Alpha-synuclein ó the protein that clumps together and, scientists believe, causes Parkinsonís symptoms and progression ó could be the key to stopping this disease. And it would really help if we could measure it.
Today The Michael J. Fox Foundation (MJFF) announced a $2 million prize to motivate the research field to develop an alpha-synuclein imaging tracer. Such a tool would allow researchers to measure alpha-synuclein in the brain of a living person, which would lead to earlier and more precise diagnosis, progression tracking, and more efficient and effective testing of new drugs.
The prize would go to the first team to develop a viable, selective alpha-synuclein tracer and agree to make it available to the research community to advance ongoing and new studies into stopping Parkinsonís disease.
ďThe ability to image alpha-synuclein in the brain would be a game-changer for Parkinsonís translational research and would rapidly accelerate testing of therapies to slow or stop disease progression,Ē said Jamie Eberling, PhD, MJFF director of research programs, who announced the prize today at the Society of Nuclear Medicine and Molecular Imaging annual meeting.
Five therapies that aim to prevent or degrade alpha-synuclein clumps (called Lewy bodies) are currently in clinical trials with more poised to enter human testing in the next few years. However, the lack of an objective biological measure (or biomarker) of Parkinsonís slows testing of new treatments. The ability to visualize alpha-synuclein in the brain would allow scientists to confirm diagnosis earlier, and thereby intervene earlier; monitor disease progression; and determine a patientís response to treatment in clinical studies.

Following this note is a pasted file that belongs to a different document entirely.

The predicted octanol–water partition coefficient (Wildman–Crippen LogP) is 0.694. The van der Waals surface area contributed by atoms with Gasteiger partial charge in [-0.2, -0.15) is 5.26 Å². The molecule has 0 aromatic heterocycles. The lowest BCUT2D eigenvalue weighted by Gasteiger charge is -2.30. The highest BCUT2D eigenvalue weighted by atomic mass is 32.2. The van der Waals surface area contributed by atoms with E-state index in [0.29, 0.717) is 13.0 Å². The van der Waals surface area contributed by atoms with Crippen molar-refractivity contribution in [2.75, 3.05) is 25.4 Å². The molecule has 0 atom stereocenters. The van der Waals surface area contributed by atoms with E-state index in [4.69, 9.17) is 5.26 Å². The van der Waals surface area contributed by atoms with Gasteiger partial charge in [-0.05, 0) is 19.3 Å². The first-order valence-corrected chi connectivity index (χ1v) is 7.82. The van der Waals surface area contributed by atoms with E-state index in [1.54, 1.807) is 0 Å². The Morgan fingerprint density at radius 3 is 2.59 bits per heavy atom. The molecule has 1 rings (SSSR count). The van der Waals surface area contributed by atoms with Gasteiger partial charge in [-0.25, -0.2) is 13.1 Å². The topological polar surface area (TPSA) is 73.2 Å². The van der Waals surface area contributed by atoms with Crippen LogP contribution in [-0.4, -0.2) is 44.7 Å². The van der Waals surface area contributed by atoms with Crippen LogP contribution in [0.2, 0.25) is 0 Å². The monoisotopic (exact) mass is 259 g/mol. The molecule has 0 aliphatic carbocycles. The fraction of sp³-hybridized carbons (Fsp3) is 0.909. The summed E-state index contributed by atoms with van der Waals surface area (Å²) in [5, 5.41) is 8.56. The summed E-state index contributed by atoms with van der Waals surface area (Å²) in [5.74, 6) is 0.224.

"As a company with a clinical program targeting†alpha-synuclein, we applaud The Michael J. Fox Foundation for its leadership in the pursuit of meaningful biomarkers for Parkinsonís disease,Ē†said Tara Nickerson, PhD, chief business officer at Prothena Corporation plc, a leading biotechnology company developing protein immunotherapies for diseases including Parkinson's. MJFF is partnering with Prothena to support complementary work measuring alpha-synuclein in peripheral tissues and fluids.
MJFF has long supported the pursuit of an alpha-synuclein PET tracer ó in addition to funding of alpha-synuclein therapies and projects investigating peripheral measures of this key protein, such as our recently launched S4 study. In 2011, with little activity in the field, MJFF established a public-private Alpha-synuclein Imaging Consortium to begin work toward such a tool. If the Foundation consortium is the first to build compelling evidence of a viable, selective tracer, members of the team excluding MJFF staff will be awarded the prize. The Foundation also funds a number of independent studies toward an alpha-synuclein radiotracer.
Academic and industry researchers, MJFF funded or not, are eligible to apply for the $2 million prize. Contestants must provide pre-clinical and clinical data showing selectivity and viability of their alpha-synuclein radiotracer. Importantly, contestants must also agree to make their radiotracer available for use by the Foundation and MJFF awardees. There is no deadline for submission; the prize will go to the first team that shows compelling evidence. Learn more about the program at https://www.michaeljfox.org/research/imaging-prize.html.
Interested in participating in studies to develop measures of Parkinsonís and new treatments? Register with Fox Trial Finder to be matched with studies, or make sure your profile is up to date if youíre already using the Foundationís online tool.